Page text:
hicntry wrote:Don't think it really matters anymore. Most breeders of most breeds of v dogs seem pretty comfortable with any type of coat they produce. If they were concerned about coat type the wide variation of coats in the v dog world would have been straightened out long ago.



Hard to say... but your right hicntry !!

Most v dog breeders don't care. Most take an average dog and breed it either for money or to have a sweet little litter of pups so the tree hugger buyers will sip starbucks and walk there dog at the dog parks. Most don't care about coat, conformation, ability, or temperament.

I think that the breeders that have been doing this for along time know what to look for and where to find it. I know that coat is the top 3 things I look for and have traveled to find it. With Griffons, especially, you will get a variety with in a litter and only pick the right type to potentially breed.

fun times....not
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Re: Study on coat type. WPG application

Postby orhunter » Fri May 19, 2017 9:02 am

Go to Griffology, I think it's on Facebook or something like that. A lot of those dogs come from V-dog breeders simply by default because the dog breed is considered a v-dog. Has nothing to do with the dogs hunting attributes or the breeders intentions. In fact, 90% of Griff breeders probably don't own a shotgun, let alone test their dogs or have dogs from tested parents or from sound hunting stock. We can call them Griffons but we can't call them V-Dogs.
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Re: Study on coat type. WPG application

Postby hicntry » Fri May 19, 2017 9:54 am

"Variations of phenotype traits are seldom eliminated through selective breeding due to the incomplete control and knowledge of genotype and their interaction. Thats why you can seldom breed any specific trait out of the population despite intense efforts."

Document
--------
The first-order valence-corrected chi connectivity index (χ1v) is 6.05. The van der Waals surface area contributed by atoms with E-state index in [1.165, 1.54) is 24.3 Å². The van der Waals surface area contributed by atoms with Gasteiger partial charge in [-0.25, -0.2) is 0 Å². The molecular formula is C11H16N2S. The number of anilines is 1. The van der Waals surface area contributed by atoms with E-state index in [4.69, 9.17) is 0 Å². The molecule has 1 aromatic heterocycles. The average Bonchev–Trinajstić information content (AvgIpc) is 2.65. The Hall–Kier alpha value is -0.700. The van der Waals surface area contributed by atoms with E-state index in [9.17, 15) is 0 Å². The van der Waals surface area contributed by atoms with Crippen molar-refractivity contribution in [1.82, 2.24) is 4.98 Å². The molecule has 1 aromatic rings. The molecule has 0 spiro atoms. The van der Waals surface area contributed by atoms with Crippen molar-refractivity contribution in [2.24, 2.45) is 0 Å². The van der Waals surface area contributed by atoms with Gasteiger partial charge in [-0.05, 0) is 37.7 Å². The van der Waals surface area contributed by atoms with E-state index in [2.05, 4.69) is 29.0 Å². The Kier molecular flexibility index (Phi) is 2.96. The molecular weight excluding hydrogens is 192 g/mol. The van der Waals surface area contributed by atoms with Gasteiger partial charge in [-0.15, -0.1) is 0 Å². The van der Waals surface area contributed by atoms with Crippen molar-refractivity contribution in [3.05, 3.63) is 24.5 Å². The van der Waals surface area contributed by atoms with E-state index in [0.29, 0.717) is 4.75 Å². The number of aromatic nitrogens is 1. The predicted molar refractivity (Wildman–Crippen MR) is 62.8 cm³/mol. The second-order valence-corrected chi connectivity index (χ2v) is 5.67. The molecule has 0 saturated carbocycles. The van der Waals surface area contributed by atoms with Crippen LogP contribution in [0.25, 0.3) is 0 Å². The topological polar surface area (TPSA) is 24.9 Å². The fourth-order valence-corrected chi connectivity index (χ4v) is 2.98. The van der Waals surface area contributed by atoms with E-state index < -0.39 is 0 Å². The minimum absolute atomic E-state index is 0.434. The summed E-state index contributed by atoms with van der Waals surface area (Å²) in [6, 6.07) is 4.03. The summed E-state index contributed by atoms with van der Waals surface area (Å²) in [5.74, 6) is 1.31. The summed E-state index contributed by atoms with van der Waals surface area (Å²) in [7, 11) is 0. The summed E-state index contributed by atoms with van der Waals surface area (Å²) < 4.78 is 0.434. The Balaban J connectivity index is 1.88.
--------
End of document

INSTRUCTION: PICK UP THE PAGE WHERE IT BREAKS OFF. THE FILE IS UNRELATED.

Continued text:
A little bit of knowledge is a dangerous thing.....and justifies v dogs having every imaginal type of coat. I refer you to the second line of my signature.
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Re: Study on coat type. WPG application

Postby mastercaster » Fri May 19, 2017 10:05 am

I really like the length of my pup's coat right now. She's just shy of five months in age. As far as I know, the breeder I got my dog from likes dogs that have very little spotting on the body. I've never owned a griff before so just out of curiosity when does their coat stop growing?

Here she is having a siesta on the front seat of my fly fishing pram:

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Re: Study on coat type. WPG application

Postby JONOV » Fri May 19, 2017 10:06 am

GRIFF MAN wrote:
hicntry wrote:Don't think it really matters anymore. Most breeders of most breeds of v dogs seem pretty comfortable with any type of coat they produce. If they were concerned about coat type the wide variation of coats in the v dog world would have been straightened out long ago.



Hard to say... but your right hicntry !!